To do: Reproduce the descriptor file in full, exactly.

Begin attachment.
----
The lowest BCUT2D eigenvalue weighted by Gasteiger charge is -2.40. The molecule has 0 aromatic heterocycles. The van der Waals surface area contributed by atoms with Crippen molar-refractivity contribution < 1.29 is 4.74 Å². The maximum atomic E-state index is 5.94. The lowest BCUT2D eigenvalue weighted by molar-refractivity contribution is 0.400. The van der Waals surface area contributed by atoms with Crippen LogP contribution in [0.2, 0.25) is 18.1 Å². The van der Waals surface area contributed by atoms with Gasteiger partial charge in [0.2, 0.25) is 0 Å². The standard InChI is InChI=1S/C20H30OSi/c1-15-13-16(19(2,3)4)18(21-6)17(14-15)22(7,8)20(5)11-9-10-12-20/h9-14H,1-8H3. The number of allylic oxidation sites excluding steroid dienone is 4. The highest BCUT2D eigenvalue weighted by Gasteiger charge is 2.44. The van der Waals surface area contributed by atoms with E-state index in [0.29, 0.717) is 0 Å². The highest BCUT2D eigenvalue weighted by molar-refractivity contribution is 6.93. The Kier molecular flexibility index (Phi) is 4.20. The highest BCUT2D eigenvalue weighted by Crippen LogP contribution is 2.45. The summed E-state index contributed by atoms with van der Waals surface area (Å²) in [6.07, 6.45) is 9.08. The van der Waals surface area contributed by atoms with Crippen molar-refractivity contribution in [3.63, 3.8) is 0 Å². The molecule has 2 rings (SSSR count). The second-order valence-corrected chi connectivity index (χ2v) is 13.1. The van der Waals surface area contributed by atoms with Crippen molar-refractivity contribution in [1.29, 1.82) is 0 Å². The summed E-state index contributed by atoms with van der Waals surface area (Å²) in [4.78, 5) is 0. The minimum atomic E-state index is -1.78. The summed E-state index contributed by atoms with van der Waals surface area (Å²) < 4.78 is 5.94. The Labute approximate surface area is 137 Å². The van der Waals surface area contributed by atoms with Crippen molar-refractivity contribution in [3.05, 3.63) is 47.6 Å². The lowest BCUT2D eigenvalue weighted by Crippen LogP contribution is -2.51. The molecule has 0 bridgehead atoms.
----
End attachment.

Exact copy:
The lowest BCUT2D eigenvalue weighted by Gasteiger charge is -2.40. The molecule has 0 aromatic heterocycles. The van der Waals surface area contributed by atoms with Crippen molar-refractivity contribution < 1.29 is 4.74 Å². The maximum atomic E-state index is 5.94. The lowest BCUT2D eigenvalue weighted by molar-refractivity contribution is 0.400. The van der Waals surface area contributed by atoms with Crippen LogP contribution in [0.2, 0.25) is 18.1 Å². The van der Waals surface area contributed by atoms with Gasteiger partial charge in [0.2, 0.25) is 0 Å². The standard InChI is InChI=1S/C20H30OSi/c1-15-13-16(19(2,3)4)18(21-6)17(14-15)22(7,8)20(5)11-9-10-12-20/h9-14H,1-8H3. The number of allylic oxidation sites excluding steroid dienone is 4. The highest BCUT2D eigenvalue weighted by Gasteiger charge is 2.44. The van der Waals surface area contributed by atoms with E-state index in [0.29, 0.717) is 0 Å². The highest BCUT2D eigenvalue weighted by molar-refractivity contribution is 6.93. The Kier molecular flexibility index (Phi) is 4.20. The highest BCUT2D eigenvalue weighted by Crippen LogP contribution is 2.45. The summed E-state index contributed by atoms with van der Waals surface area (Å²) in [6.07, 6.45) is 9.08. The van der Waals surface area contributed by atoms with Crippen molar-refractivity contribution in [3.63, 3.8) is 0 Å². The molecule has 2 rings (SSSR count). The second-order valence-corrected chi connectivity index (χ2v) is 13.1. The van der Waals surface area contributed by atoms with Crippen molar-refractivity contribution in [1.29, 1.82) is 0 Å². The summed E-state index contributed by atoms with van der Waals surface area (Å²) in [4.78, 5) is 0. The minimum atomic E-state index is -1.78. The summed E-state index contributed by atoms with van der Waals surface area (Å²) < 4.78 is 5.94. The Labute approximate surface area is 137 Å². The van der Waals surface area contributed by atoms with Crippen molar-refractivity contribution in [3.05, 3.63) is 47.6 Å². The lowest BCUT2D eigenvalue weighted by Crippen LogP contribution is -2.51. The molecule has 0 bridgehead atoms.